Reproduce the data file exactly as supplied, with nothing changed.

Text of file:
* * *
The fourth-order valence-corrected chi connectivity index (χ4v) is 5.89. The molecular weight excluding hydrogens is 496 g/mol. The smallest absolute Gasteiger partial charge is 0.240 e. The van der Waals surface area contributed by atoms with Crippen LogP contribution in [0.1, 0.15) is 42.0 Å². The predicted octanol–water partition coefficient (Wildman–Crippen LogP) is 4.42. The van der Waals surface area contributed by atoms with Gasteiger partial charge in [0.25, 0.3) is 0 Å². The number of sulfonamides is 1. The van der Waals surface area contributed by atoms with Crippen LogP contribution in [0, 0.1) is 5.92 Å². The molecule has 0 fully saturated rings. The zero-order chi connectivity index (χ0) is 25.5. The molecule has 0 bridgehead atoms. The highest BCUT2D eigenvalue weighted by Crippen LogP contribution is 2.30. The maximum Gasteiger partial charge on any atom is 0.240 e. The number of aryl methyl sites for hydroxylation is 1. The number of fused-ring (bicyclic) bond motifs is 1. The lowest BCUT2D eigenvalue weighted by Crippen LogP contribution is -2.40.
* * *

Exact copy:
The fourth-order valence-corrected chi connectivity index (χ4v) is 5.89. The molecular weight excluding hydrogens is 496 g/mol. The smallest absolute Gasteiger partial charge is 0.240 e. The van der Waals surface area contributed by atoms with Crippen LogP contribution in [0.1, 0.15) is 42.0 Å². The predicted octanol–water partition coefficient (Wildman–Crippen LogP) is 4.42. The van der Waals surface area contributed by atoms with Gasteiger partial charge in [0.25, 0.3) is 0 Å². The number of sulfonamides is 1. The van der Waals surface area contributed by atoms with Crippen LogP contribution in [0, 0.1) is 5.92 Å². The molecule has 0 fully saturated rings. The zero-order chi connectivity index (χ0) is 25.5. The molecule has 0 bridgehead atoms. The highest BCUT2D eigenvalue weighted by Crippen LogP contribution is 2.30. The maximum Gasteiger partial charge on any atom is 0.240 e. The number of aryl methyl sites for hydroxylation is 1. The number of fused-ring (bicyclic) bond motifs is 1. The lowest BCUT2D eigenvalue weighted by Crippen LogP contribution is -2.40.